My work at FiveThirtyEight can be found on my contributor page.

Before that, I also did some analysis of polling in the run-up to the Austrian election in 2017:

How high is the risk of a conservative/far-right constitutional majority? (German)

By bootstrapping polls in order to simulate potential electoral outcomes, I show that there was a ~10% chance that the conservative (ÖVP) and far-right (FPÖ) parties would together obtain over two-thirds of the seats in the Austrian Parliament, giving them a constitutional supermajority. I show that this was largely due to the fact that there was an unusually large number of small parties polling near the parliamentary threshold (4%); the more parties fail to clear the threshold, the more seats larger parties obtain with equal vote share.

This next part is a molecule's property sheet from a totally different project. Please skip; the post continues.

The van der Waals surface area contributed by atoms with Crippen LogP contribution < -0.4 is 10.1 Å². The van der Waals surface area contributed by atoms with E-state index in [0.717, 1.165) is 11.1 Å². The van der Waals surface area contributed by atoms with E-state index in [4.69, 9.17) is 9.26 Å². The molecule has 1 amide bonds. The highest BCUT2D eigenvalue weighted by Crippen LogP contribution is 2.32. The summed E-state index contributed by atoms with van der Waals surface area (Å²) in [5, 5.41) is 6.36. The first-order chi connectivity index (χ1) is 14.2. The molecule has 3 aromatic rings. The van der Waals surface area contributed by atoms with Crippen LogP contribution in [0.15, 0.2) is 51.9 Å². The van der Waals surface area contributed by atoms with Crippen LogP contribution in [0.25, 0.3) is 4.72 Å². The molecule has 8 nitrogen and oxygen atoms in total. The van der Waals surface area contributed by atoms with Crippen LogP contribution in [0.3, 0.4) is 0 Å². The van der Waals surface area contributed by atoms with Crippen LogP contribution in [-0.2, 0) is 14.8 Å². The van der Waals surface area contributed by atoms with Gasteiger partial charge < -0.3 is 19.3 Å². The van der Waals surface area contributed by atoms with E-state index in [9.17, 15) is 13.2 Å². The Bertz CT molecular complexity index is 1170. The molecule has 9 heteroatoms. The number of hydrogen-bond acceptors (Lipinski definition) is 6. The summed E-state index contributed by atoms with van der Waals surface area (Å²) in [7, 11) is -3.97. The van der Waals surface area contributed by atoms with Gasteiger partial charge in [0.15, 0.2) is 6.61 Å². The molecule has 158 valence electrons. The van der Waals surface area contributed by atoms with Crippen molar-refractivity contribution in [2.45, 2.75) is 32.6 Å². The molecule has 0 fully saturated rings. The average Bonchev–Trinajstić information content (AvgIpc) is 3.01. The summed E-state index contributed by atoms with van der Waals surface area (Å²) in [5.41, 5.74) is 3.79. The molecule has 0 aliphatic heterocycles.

Two of the small parties mentioned above, the Pilz list and the Greens, were a result of politician Peter Pilz’s decision to leave the Green Party and run on a separate list. This simulation shows that while the original Green Party (had Pilz not left) would have been in no danger of falling beneath the 4% threshold, running separately resulted in a ~40% chance that one of the two parties would fail to clear it, and a ~7% chance that both would.